How to determine productive hours in a workday
Performance 4 minute read

How to determine productive hours in a workday

Megan Orr | August 23, 2022

Knowing how to determine productive hours in a workday—and help employees do the same for themselves—is a very useful tool for managers to have.

We’ve all heard of getting into the zone, where hours of work feel like minutes and your to-do-list becomes more of a done list. We crave ‘the zone’, we know what it’s like when we get to it, but we don’t always know how to get there. 

With employees feeling like there aren’t enough hours (let alone productive hours) in a workday and an increase in remote work options, there’s been a shift in work-life balance more towards the work side… leaving employees feeling disengaged, frustrated with their jobs, and unable to recharge.

By encouraging employees to explore which time management techniques best work for them, you’ll be able to help them better manage their time and become more productive at work. 

How does time management impact productivity? Good time management is not about averages or holding everyone up to one single productivity standard. 

Instead, good time management is more about asking one very important question: ‘What time of day is the brain most productive?’. 

The answer? It depends. 

Although most morning people will claim that productivity is highest early in the day, that isn’t the case for everyone. Employees need to have the tools and support to determine their own productivity strategies. 

You can start by asking employees to consider their own biological clocks. Are they early birds or night owls? Do they prefer to put in long hours to get the job done or work in bursts, taking lots of short breaks?

Encourage employees to document their productivity over several weeks. This should be done with the assurance that they don’t have to share their findings unless they want to. The most important things to note are what time of day they were able to get the most work done and for how long. Financial Management Magazine describes being productive as being “able to maintain focus for 60 to 90 minutes”.

It’s also important for employees to note when they’re experiencing higher inactivity, and the reason(s) for it. Ask employees to take note of any distractions or interruptions, such as their phone ringing, a coworker asking questions, or their pet begging for attention.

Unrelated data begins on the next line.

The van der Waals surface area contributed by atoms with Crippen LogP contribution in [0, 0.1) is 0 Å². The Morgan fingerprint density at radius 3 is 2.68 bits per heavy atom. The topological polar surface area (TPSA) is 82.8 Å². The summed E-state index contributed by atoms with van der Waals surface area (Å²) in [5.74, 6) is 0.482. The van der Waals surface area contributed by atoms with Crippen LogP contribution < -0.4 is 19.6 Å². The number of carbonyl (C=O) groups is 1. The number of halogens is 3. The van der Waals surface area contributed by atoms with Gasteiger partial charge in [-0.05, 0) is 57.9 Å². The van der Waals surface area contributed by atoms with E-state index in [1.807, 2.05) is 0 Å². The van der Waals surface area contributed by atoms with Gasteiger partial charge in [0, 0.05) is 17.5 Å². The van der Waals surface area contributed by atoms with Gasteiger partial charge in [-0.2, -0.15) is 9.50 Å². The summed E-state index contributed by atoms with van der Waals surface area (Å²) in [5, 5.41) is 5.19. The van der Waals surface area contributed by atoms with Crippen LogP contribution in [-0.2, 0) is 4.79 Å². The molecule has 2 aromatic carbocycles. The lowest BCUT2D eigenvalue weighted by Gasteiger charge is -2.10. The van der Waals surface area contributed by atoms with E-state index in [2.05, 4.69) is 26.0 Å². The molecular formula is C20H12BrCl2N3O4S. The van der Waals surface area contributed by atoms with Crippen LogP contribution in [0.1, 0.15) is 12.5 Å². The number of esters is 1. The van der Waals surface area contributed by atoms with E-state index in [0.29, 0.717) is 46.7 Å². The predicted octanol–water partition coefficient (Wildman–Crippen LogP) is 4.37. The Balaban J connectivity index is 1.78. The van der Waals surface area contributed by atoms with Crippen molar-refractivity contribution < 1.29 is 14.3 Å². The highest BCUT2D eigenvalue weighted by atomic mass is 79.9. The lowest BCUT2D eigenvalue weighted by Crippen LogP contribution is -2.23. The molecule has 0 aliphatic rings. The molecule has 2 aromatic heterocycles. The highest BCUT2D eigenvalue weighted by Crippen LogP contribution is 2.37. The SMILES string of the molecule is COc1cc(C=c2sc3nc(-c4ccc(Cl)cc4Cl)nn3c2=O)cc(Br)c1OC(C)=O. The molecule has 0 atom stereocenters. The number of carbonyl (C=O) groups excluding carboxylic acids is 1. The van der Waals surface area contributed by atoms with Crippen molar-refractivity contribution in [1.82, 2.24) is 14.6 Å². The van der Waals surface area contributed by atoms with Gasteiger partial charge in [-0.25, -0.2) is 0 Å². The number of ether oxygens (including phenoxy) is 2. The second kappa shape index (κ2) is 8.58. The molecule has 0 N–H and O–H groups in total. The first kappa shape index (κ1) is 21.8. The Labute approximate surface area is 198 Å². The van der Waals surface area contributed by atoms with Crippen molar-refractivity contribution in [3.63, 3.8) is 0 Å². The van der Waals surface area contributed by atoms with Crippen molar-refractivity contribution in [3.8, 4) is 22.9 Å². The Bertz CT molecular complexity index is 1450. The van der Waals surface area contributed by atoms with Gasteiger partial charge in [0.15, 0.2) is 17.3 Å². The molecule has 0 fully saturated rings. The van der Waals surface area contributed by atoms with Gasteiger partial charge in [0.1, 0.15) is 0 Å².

For times when employees are productive, what sort of things enabled them? Were they listening to music? Was it the particular task that they found interesting?

After keeping track for several weeks, your employees should have a clearer understanding of what productivity looks like for them. 

As an HR professional or manager, it’s important to understand that not everyone will have the same productive hours in a workday. Although there is a wealth of information on how to increase productivity, there is no one-size-fits-all solution.

To ensure more productive and engaged employees, you must be as flexible and accommodating as possible. 

Vanessa Kettner, a productivity coach with Personal Best, says that it’s important for employees to evaluate their entire “ecosystems”, which includes everything from bedtime routines, proper diet and exercise, and past jobs—all of which could potentially influence an employee’s current methods of working and affect time management skills. 

Here’s a list of suggestions that you can give your employees to help them make sure they're managing their time well and getting the most out of their productive hours in a workday:

  • Identify and eliminate distractions. For example, if you find that you’re looking out the window often and distracted by people passing by, shift your desk so that you’re facing away from the window. 
  • Schedule work for yourself based on when you get the most done. If you’re a morning person, front-load your day and leave admin work, such as checking emails, for the afternoon. If you’re an evening person, do the reverse.
  • Consider using the Pomodoro technique, where you work in 25-minute chunks (or pomodoros), with 5 minute breaks between and 15-minute breaks after every five pomodoros in a row. The idea behind this technique is that by giving yourself shorter working periods, it increases your sense of urgency and leads to greater productivity. 
  • You can also prioritize tasks by days you know you’re more productive. If you tend to get more work done earlier in the week, schedule easier tasks on Thursday and Friday.

You (and other managers) can support employees by recognizing their individual needs, being flexible with their work time, and encouraging good work life balance. 

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